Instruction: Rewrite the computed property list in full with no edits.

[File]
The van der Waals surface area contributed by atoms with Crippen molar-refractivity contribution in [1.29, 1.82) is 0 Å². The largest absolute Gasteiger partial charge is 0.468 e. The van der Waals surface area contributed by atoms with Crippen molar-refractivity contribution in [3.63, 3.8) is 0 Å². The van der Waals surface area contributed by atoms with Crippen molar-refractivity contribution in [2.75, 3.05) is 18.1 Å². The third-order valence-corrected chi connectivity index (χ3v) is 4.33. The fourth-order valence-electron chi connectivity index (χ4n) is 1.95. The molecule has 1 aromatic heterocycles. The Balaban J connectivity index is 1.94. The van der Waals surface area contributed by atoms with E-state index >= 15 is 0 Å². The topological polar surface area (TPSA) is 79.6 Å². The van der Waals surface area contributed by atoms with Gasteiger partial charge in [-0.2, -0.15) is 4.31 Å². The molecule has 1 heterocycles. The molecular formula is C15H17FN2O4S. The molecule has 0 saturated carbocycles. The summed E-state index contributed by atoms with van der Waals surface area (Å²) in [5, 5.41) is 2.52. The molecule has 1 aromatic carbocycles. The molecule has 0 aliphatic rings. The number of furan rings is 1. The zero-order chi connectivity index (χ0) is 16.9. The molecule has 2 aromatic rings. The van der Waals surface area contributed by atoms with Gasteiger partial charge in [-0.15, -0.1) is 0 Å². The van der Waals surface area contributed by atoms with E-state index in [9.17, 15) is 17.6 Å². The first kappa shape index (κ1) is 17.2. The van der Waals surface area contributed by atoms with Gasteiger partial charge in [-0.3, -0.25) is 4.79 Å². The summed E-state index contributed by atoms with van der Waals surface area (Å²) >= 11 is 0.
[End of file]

The van der Waals surface area contributed by atoms with Crippen molar-refractivity contribution in [1.29, 1.82) is 0 Å². The largest absolute Gasteiger partial charge is 0.468 e. The van der Waals surface area contributed by atoms with Crippen molar-refractivity contribution in [3.63, 3.8) is 0 Å². The van der Waals surface area contributed by atoms with Crippen molar-refractivity contribution in [2.75, 3.05) is 18.1 Å². The third-order valence-corrected chi connectivity index (χ3v) is 4.33. The fourth-order valence-electron chi connectivity index (χ4n) is 1.95. The molecule has 1 aromatic heterocycles. The Balaban J connectivity index is 1.94. The van der Waals surface area contributed by atoms with E-state index >= 15 is 0 Å². The topological polar surface area (TPSA) is 79.6 Å². The van der Waals surface area contributed by atoms with Gasteiger partial charge in [-0.2, -0.15) is 4.31 Å². The molecule has 1 heterocycles. The molecular formula is C15H17FN2O4S. The molecule has 0 saturated carbocycles. The summed E-state index contributed by atoms with van der Waals surface area (Å²) in [5, 5.41) is 2.52. The molecule has 1 aromatic carbocycles. The molecule has 0 aliphatic rings. The number of furan rings is 1. The zero-order chi connectivity index (χ0) is 16.9. The molecule has 2 aromatic rings. The van der Waals surface area contributed by atoms with Gasteiger partial charge in [-0.15, -0.1) is 0 Å². The van der Waals surface area contributed by atoms with E-state index in [9.17, 15) is 17.6 Å². The first kappa shape index (κ1) is 17.2. The van der Waals surface area contributed by atoms with Gasteiger partial charge in [-0.3, -0.25) is 4.79 Å². The summed E-state index contributed by atoms with van der Waals surface area (Å²) >= 11 is 0.